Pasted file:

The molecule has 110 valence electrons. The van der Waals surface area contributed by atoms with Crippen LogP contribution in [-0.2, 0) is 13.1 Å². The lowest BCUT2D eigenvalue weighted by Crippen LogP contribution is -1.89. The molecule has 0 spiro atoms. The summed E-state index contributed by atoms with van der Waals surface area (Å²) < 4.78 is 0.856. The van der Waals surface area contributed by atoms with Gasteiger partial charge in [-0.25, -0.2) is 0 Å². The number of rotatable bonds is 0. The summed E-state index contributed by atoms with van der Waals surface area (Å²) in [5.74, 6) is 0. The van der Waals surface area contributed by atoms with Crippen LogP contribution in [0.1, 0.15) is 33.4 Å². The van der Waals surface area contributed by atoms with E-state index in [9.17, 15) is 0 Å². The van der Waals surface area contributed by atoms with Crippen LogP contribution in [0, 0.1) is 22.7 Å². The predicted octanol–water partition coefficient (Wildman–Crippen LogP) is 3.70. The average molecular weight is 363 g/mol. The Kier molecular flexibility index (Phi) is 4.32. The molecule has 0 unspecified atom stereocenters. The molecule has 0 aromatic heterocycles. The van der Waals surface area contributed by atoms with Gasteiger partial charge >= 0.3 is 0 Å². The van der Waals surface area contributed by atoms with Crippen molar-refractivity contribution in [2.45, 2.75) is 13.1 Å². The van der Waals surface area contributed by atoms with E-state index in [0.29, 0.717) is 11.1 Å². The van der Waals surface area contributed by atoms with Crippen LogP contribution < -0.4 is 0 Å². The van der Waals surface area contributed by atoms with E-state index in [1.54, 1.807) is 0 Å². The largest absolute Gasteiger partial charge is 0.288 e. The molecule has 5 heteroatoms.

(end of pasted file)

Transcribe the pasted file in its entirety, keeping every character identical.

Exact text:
The molecule has 110 valence electrons. The van der Waals surface area contributed by atoms with Crippen LogP contribution in [-0.2, 0) is 13.1 Å². The lowest BCUT2D eigenvalue weighted by Crippen LogP contribution is -1.89. The molecule has 0 spiro atoms. The summed E-state index contributed by atoms with van der Waals surface area (Å²) < 4.78 is 0.856. The van der Waals surface area contributed by atoms with Gasteiger partial charge in [-0.25, -0.2) is 0 Å². The number of rotatable bonds is 0. The summed E-state index contributed by atoms with van der Waals surface area (Å²) in [5.74, 6) is 0. The van der Waals surface area contributed by atoms with Crippen LogP contribution in [0.1, 0.15) is 33.4 Å². The van der Waals surface area contributed by atoms with E-state index in [9.17, 15) is 0 Å². The van der Waals surface area contributed by atoms with Crippen LogP contribution in [0, 0.1) is 22.7 Å². The predicted octanol–water partition coefficient (Wildman–Crippen LogP) is 3.70. The average molecular weight is 363 g/mol. The Kier molecular flexibility index (Phi) is 4.32. The molecule has 0 unspecified atom stereocenters. The molecule has 0 aromatic heterocycles. The van der Waals surface area contributed by atoms with Gasteiger partial charge >= 0.3 is 0 Å². The van der Waals surface area contributed by atoms with Crippen molar-refractivity contribution in [2.45, 2.75) is 13.1 Å². The van der Waals surface area contributed by atoms with E-state index in [0.29, 0.717) is 11.1 Å². The van der Waals surface area contributed by atoms with Crippen LogP contribution < -0.4 is 0 Å². The van der Waals surface area contributed by atoms with E-state index in [1.54, 1.807) is 0 Å². The largest absolute Gasteiger partial charge is 0.288 e. The molecule has 5 heteroatoms.